Content By Donald J. Wheeler

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By: Donald J. Wheeler

Managers the world over want to know if things are “in control.” This usually is taken to mean that the process is producing 100-percent conforming product, and to this end an emphasis is placed upon having a good capability or performance index. But a good index by itself does not tell the whole story. So, if you want to learn how to be sure that you are shipping 100-percent conforming product, read on.

Donald J. Wheeler’s picture

By: Donald J. Wheeler

With the click of your mouse you can turn a list of values into a bubble plot. No thought or effort is required. Simply sit back and let the software gods do the heavy lifting of transforming your list of numbers into a fancy graph. What could possibly go wrong?

Donald J. Wheeler’s picture

By: Donald J. Wheeler


Story update 1/15/2019: Thanks to the sharp eye of Dr. Stan Alekman, who spotted an inconsistent value in figure 2, I discovered an error in the program used to construct the table of critical values for the prediction ratio. I have now corrected that problem and updated the entries in the table in figure 2. If you previously downloaded this column, you might want to download the corrected version below.

Donald J. Wheeler’s picture

By: Donald J. Wheeler

Process behavior charts are the interface between your data and your brain. But you have to begin by making a choice about which type of chart to use. You can either plot the individual values themselves, or you can organize your data into rational subgroups and plot the subgroup averages. This paper will discuss the issues involved and provide guidelines for when to use each chart.

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By: Donald J. Wheeler

In Part One and Part Two of this series we discovered some caveats of data snooping. In Part Three we discovered how listening to the voice of the process differs from the model-based approach and how it also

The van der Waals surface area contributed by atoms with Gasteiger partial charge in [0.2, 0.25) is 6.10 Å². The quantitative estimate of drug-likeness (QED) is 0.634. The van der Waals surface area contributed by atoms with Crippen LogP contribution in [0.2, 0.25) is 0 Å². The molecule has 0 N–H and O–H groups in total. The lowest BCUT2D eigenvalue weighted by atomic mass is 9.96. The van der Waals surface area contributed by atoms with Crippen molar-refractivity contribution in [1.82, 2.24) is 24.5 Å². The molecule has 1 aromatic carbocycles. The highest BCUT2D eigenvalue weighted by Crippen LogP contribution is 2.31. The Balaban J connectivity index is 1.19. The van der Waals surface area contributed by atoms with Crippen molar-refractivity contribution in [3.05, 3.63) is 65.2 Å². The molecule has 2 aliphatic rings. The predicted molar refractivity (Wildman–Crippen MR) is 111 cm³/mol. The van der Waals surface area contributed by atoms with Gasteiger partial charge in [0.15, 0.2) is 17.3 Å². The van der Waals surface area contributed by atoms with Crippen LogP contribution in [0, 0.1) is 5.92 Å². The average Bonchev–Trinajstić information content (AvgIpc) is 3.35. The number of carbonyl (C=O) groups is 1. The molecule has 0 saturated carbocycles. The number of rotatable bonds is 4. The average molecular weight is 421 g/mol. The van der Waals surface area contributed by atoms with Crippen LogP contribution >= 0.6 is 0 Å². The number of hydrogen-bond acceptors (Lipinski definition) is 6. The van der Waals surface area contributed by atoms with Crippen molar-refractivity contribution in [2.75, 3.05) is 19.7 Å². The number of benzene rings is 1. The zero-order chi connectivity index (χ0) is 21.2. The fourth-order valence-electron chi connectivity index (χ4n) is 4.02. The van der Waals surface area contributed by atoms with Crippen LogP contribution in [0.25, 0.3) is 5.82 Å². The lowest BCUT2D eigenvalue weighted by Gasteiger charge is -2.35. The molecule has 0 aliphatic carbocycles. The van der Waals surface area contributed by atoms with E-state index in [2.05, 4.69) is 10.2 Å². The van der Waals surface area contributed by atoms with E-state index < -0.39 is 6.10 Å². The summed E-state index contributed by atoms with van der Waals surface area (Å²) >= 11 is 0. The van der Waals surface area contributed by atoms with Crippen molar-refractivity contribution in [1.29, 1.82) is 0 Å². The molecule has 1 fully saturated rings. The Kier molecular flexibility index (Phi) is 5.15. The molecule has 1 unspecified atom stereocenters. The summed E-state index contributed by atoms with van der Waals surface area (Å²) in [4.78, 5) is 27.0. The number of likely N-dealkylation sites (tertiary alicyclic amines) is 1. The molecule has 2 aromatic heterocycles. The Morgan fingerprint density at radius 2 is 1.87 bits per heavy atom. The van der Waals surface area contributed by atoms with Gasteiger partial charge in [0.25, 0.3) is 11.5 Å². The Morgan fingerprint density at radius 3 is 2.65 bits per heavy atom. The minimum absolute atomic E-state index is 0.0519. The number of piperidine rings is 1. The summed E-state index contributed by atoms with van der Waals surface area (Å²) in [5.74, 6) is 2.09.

Donald J. Wheeler’s picture

By: Donald J. Wheeler

Parts One and Two of this series illustrated four problems with using a model-building approach when data snooping. This column will present an alternative approach for data snooping that is of proven utility. This approach is completely empirical and works with all types of data.

Donald J. Wheeler’s picture

By: Donald J. Wheeler

In “Data Snooping Part 1” (Quality Digest, Aug. 6, 2018) we discovered the basis for the first caveat of data snooping. Here we discover three additional caveats of data snooping.

Last month we discovered:

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By: Donald J. Wheeler

Data mining is the foundation for the current fad of “big data.” Today’s software makes it possible to look for all kinds of relationships among the variables contained in a database. But owning a pick and shovel will not do you much good if you do not know the difference between gold and iron pyrite.

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By: Donald J. Wheeler

The ultimate purpose for collecting data is to take action. In some cases the action taken will depend upon a description of what is at hand. In others the action taken will depend upon a prediction of what will be. The use of data in support of these two types of action will require different types of analyses. These differences and their consequences are the topic of this article.

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By: Donald J. Wheeler

Some properties of a probability model are hard to describe in practical terms. The explanation for this rests upon the fact that most probability models will have both visible and invisible portions. Understanding how to work with these two portions can help you to avoid becoming a victim of those who, unknowingly and unintentionally, are selling statistical snake oil.